Data: Data is the new digital currency
by Derrick Harris
Data has been called the new oil, a sentiment that’s particularly apt when discussing the web. Like oil in a machine, data makes the web run. Without data, Facebook is just an empty platform, and Google is just a search provider.
Data has also been called the currency of the digital age. That’s true in some regard — rather than pay cash for many popular web services, we offer our personal data — but the analogy has its limits. Before data is truly the new currency, it has to be more connected. Wherever we go on the web, and possibly in the physical world, our data needs to travel with us and work for us.
Connected data brings with it life-altering promise for those willing to embrace data as a currency. Imagine a digital profile traveling with you as you peruse the web, letting sites with analytics capabilities know who you are and what your preferences are. Without having to select preferences or even log in to each site, information, products, music — whatever you care about — would emerge.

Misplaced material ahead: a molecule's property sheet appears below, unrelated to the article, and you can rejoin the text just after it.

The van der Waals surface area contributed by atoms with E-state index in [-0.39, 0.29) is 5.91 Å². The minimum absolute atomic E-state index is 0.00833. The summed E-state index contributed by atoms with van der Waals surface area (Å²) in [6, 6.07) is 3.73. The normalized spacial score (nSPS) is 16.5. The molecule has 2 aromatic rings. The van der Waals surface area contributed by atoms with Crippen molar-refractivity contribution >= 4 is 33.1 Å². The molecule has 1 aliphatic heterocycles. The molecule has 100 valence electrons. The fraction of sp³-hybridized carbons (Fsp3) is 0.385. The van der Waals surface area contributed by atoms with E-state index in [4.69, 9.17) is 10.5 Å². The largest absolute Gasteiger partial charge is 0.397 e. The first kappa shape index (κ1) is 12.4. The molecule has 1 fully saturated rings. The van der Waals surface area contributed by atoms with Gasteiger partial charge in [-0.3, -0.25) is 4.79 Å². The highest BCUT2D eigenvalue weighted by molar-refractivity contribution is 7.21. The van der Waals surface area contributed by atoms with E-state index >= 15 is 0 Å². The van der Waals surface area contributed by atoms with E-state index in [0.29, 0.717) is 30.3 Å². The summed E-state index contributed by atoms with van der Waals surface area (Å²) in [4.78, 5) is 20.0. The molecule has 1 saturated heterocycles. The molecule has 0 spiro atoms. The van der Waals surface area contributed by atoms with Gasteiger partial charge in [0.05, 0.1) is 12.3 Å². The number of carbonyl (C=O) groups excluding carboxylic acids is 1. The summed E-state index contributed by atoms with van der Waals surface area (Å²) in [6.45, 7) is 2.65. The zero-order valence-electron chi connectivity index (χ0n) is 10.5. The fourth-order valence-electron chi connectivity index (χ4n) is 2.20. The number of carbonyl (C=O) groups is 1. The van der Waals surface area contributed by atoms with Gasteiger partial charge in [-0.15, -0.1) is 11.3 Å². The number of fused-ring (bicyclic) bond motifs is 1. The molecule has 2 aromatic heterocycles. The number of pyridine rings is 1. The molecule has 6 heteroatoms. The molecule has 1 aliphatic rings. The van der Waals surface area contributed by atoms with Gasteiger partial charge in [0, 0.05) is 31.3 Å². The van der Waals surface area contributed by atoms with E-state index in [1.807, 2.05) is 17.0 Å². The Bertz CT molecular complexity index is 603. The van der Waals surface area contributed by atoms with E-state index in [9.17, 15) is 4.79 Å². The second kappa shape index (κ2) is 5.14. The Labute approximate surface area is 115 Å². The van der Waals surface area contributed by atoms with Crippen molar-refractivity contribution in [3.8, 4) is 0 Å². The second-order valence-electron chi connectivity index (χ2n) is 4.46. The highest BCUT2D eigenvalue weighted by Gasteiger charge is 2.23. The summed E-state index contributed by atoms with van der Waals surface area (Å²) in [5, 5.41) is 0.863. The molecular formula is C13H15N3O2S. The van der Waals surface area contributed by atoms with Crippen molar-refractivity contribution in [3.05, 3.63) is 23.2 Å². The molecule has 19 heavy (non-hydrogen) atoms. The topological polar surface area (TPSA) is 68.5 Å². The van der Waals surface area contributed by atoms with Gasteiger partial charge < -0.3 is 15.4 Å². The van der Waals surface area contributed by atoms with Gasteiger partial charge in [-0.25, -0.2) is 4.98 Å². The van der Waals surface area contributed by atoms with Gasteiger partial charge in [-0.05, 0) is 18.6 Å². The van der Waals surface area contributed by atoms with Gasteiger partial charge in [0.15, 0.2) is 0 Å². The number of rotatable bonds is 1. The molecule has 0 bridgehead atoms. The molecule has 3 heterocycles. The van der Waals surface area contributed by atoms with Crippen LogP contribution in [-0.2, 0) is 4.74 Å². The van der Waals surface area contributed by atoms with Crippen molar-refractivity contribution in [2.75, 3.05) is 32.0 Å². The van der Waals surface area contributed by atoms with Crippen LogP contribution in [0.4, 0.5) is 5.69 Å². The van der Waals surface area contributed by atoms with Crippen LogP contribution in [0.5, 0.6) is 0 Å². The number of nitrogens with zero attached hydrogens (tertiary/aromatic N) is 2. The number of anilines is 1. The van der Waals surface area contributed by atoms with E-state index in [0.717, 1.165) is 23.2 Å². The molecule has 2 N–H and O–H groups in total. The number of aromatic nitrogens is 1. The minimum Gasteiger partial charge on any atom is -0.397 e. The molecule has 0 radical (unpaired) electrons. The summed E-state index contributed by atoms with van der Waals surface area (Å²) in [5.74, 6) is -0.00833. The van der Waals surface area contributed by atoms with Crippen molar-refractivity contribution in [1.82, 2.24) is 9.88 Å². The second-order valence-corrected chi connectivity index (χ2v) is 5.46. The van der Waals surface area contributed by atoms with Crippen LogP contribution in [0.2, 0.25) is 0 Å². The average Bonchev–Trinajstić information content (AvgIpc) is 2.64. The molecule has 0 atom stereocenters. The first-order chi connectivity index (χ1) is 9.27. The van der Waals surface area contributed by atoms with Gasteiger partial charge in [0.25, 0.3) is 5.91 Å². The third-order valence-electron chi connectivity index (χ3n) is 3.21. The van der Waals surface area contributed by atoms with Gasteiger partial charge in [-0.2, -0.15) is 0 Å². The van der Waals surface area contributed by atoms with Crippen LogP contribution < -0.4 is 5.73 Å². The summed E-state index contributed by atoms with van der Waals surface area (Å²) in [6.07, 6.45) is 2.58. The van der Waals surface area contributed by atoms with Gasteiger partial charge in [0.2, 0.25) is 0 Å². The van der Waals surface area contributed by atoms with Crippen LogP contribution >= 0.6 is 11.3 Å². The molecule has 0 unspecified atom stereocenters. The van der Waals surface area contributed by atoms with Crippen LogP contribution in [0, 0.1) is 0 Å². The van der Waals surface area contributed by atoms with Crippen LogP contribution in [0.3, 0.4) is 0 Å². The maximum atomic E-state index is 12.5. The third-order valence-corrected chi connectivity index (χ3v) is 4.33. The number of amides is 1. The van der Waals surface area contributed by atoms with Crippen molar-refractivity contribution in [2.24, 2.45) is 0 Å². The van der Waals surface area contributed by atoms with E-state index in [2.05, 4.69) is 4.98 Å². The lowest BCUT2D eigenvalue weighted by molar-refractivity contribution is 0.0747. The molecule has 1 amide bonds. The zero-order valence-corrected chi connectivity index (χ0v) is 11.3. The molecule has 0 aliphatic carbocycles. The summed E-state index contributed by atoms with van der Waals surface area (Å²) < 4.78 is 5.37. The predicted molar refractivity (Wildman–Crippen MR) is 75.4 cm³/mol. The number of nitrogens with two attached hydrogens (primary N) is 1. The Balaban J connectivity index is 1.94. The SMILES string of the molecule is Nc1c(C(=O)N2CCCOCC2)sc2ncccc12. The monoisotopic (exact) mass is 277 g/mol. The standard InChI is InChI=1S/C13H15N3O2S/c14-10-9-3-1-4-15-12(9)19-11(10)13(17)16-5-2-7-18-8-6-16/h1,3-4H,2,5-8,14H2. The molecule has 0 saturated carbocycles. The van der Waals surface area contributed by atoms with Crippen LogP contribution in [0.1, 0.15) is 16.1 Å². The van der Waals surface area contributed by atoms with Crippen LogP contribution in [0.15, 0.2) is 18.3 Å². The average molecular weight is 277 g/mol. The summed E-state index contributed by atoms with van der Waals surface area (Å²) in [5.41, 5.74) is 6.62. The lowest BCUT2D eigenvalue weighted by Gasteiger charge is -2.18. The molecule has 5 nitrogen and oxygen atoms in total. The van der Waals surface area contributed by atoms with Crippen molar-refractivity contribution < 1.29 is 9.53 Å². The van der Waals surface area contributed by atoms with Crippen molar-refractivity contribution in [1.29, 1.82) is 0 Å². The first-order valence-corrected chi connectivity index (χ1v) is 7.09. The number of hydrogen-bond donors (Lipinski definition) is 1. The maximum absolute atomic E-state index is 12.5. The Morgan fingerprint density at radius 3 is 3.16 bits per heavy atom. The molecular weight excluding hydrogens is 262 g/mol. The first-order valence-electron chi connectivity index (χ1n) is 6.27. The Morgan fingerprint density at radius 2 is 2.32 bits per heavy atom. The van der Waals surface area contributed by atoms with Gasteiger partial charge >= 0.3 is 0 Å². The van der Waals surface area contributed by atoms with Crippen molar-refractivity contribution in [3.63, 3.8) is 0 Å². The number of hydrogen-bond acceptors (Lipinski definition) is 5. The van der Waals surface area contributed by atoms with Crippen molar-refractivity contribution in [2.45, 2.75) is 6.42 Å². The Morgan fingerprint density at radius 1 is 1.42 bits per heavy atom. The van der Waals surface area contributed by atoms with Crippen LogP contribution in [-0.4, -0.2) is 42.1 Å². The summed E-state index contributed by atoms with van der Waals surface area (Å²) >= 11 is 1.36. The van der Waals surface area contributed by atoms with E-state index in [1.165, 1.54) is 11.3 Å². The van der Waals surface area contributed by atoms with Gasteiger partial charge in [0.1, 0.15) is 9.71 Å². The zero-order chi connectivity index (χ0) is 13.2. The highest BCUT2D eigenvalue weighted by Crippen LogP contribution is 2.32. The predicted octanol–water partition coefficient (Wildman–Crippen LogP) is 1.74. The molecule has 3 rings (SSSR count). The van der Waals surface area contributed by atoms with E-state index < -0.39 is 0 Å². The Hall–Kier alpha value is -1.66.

But it doesn’t stop with the digital world. For example, a customer loyalty card connected to your digital profile swiped at the entrance to a building could bring about a truly personalized shopping experience full of unique offers and specialized services. Health-related data generated by specialized watches or other sensors on our bodies, location data from cell phones, data from our cars, you name it: When taken as a whole, it all goes toward creating a more optimized life.
Of course, the privacy concerns are nearly endless in a world of connected data, which makes some of today’s work around regulation very important. Consumers willing to embrace connected data need to understand what data any given site will collect and share, and consumers need a choice about how much they’re willing to share. With every paradigm shift comes trade-offs, and when we’re talking about sharing potentially personal information with databases everywhere, knowing what we’re giving up, and what we can expect in return, is of the utmost importance.